I recently ordered something from one of those "as seen on TV" places. I won't tell you the name because I don't want to be sued or have a shadowy figure in a hot pink velour sweat suit hold me down and staple my skull with a million tiny little decorative rhinestones and beads "guaranteed to add excitement to any outfit!"
Call it nostalgia, call it an unfortunate mix of prescription cough syrup and Red Bull, call it whatever you want, but I recently had an irrational desire to uh, dazzle up, "an array of sweaters, hats, dresses, slacks, even school book covers!" with these little multicolored beads and brads and jewels.
This would be fun for the whole family! I knew it would because the nice lady on TV said so. And how could you not trust a woman with her name stud-set in artificial gemstones across her bosom? I imagined what I could put across my own bosom. Perhaps "Yeah, they're real," on my 34 A's. I love irony in fake topaz, don't y'all?
So I called the toll-free number to order the very reasonably priced at $19.95 dazzling jewelry clothing enhancer.
Never miss a local story.
Things were going OK, except for the fact that one of us was a recording but at least she sounded pleasant, like the kind of woman who would happily spend an afternoon affixing tiny bits of fake shiny stuff to her jeans pockets, her kids' jackets, her cat's ears, all while watching Michael Ontkean strangle his wife for the bazillionth time on Oxygen.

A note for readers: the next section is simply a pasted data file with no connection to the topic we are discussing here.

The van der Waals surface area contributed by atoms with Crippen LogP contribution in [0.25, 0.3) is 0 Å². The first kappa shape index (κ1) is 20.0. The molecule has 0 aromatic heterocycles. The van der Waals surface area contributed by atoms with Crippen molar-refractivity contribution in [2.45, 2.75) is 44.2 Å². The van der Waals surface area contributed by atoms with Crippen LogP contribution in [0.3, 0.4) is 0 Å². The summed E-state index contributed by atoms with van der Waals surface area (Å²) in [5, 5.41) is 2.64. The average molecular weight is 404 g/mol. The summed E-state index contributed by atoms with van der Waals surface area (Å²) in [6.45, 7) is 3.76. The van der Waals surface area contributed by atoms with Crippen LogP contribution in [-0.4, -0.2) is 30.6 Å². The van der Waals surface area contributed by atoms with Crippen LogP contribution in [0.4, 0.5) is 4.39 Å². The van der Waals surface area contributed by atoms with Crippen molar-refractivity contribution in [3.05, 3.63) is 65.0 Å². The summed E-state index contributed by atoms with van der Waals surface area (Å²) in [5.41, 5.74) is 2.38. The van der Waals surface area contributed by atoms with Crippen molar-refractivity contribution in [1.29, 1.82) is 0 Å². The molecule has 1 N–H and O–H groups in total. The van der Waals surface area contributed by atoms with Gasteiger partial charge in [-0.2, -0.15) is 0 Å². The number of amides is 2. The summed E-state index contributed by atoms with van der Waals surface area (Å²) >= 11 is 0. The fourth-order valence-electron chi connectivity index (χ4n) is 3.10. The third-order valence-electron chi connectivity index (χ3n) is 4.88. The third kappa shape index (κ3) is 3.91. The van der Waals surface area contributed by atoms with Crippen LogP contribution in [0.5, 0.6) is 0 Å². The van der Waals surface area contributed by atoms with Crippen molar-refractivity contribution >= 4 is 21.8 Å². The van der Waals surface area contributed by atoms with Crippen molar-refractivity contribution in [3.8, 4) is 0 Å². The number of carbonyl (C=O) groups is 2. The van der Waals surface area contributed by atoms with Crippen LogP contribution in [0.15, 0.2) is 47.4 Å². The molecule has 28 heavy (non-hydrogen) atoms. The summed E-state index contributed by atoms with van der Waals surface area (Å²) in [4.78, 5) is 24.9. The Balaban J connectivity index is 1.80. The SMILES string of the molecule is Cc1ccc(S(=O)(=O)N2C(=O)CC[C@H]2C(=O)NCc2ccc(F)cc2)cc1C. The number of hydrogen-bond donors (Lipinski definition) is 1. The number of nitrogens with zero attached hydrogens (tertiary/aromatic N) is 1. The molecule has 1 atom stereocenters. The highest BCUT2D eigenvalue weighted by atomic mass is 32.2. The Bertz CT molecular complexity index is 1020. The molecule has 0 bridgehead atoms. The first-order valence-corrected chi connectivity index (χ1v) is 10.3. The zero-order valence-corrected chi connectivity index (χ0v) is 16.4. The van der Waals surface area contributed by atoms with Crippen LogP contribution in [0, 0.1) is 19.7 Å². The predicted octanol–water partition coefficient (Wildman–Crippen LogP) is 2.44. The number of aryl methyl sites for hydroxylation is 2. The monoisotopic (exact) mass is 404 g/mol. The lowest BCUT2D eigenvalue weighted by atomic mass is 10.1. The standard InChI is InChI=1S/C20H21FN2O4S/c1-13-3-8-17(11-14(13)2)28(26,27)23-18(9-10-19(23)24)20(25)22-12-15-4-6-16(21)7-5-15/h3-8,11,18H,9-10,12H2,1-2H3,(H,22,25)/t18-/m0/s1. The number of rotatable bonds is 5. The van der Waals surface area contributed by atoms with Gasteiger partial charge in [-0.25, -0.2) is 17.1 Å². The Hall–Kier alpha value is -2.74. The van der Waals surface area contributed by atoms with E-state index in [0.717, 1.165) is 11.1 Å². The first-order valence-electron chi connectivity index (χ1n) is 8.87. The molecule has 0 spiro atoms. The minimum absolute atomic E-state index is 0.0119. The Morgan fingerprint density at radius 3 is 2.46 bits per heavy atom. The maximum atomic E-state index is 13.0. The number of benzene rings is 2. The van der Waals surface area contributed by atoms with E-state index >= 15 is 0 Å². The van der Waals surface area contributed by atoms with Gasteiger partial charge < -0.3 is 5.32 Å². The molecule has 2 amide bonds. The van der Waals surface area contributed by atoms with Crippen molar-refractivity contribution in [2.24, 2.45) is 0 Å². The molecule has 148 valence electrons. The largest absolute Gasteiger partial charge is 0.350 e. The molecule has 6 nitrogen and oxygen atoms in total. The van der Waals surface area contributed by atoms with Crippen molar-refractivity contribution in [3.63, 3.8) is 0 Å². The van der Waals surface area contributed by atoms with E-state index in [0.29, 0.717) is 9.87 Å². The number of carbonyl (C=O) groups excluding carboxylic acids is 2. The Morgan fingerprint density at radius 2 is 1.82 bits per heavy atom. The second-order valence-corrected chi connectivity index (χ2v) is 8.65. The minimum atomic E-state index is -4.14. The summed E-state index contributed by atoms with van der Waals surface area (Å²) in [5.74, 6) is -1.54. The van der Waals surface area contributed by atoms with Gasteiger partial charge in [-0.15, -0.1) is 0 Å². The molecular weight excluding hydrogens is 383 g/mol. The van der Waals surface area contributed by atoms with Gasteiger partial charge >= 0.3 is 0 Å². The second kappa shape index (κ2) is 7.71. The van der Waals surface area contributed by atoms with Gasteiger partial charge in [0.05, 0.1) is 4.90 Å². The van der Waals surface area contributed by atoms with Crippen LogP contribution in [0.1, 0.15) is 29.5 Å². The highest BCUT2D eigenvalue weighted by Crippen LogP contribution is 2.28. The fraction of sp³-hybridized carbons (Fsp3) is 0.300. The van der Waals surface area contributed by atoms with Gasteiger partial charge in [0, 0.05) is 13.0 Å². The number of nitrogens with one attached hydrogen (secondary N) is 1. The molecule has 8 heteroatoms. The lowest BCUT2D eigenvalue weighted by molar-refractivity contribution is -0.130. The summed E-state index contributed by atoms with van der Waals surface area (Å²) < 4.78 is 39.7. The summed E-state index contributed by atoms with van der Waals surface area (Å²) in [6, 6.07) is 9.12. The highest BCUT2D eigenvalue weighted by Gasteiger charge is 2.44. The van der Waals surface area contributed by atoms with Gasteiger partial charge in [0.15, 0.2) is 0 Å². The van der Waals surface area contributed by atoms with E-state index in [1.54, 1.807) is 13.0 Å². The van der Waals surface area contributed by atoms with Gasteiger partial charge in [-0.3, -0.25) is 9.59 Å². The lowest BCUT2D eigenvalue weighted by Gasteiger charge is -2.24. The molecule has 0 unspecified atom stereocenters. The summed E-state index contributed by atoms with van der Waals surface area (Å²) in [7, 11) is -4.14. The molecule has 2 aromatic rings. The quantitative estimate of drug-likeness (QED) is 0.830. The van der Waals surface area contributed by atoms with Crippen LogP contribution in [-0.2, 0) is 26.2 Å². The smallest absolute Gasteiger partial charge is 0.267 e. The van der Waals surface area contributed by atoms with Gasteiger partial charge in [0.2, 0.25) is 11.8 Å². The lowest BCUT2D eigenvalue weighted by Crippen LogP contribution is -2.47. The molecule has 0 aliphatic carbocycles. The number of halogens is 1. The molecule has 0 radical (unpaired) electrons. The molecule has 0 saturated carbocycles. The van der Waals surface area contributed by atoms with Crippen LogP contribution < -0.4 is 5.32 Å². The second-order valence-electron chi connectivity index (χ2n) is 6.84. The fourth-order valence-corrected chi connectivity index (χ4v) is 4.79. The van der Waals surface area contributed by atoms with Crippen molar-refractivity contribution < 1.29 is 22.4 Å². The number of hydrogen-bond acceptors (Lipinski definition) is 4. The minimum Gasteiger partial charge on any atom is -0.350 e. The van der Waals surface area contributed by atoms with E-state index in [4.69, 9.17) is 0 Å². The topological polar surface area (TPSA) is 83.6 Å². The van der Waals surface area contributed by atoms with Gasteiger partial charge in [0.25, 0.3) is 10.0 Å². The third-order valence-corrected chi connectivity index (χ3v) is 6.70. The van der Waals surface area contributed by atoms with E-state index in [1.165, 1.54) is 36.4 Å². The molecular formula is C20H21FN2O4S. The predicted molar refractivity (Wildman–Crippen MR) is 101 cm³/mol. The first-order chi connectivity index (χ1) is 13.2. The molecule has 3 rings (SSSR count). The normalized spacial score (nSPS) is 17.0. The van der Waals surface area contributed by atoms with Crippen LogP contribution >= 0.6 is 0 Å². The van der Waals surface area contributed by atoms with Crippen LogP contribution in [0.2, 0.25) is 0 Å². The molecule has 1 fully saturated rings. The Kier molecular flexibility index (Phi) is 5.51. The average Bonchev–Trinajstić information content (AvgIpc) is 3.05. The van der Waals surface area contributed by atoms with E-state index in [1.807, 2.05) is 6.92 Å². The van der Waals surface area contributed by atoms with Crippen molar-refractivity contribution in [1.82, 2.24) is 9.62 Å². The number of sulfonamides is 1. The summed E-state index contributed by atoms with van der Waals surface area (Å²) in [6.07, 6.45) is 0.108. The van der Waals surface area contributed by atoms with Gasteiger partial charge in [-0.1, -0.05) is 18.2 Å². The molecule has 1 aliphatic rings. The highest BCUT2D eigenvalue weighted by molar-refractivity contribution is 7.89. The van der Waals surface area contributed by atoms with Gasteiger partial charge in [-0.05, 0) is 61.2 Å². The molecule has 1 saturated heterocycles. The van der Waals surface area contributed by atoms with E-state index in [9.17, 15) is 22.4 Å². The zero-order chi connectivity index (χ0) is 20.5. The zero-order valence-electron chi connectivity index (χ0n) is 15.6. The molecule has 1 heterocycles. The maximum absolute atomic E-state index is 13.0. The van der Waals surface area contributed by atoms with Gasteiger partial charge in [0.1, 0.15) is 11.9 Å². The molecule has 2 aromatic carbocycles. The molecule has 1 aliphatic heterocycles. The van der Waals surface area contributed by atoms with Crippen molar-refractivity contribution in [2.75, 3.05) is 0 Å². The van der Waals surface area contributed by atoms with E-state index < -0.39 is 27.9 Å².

I realized that ordering this gizmo was a totally retro thing. Maybe I just longed for simpler times, when Olivia Newton-John wanted to know had I ever been mellow.
After a couple of minutes, though, the pleasant voiced woman started getting whiny and demanding.
She would place my order, perhaps even during my lifetime, but first she wanted to share some information about "fabulous offers that are just too good to pass up!"
The minutes ticked by, with me pressing "2" for No to offer after offer. Didn't I want the 15 extra sets of beads and brads, the "free" Target card and gas card, the dining discounts card, the super-expensive overnight shipping because what sane human could wait for the lumbering wagon-train approach of traditional 4-6 weeks shipping to get started?
"No!" I finally screamed. "Just place the order you bejeweled bee-atch!"
"I'm sorry," came the recorded voice, "I didn't quite understand that last answer. Could you repeat it?"
Minutes later, it was finally over. Now all I have to do is watch my mailbox.
Which would be much improved with a few sparklies, by the way.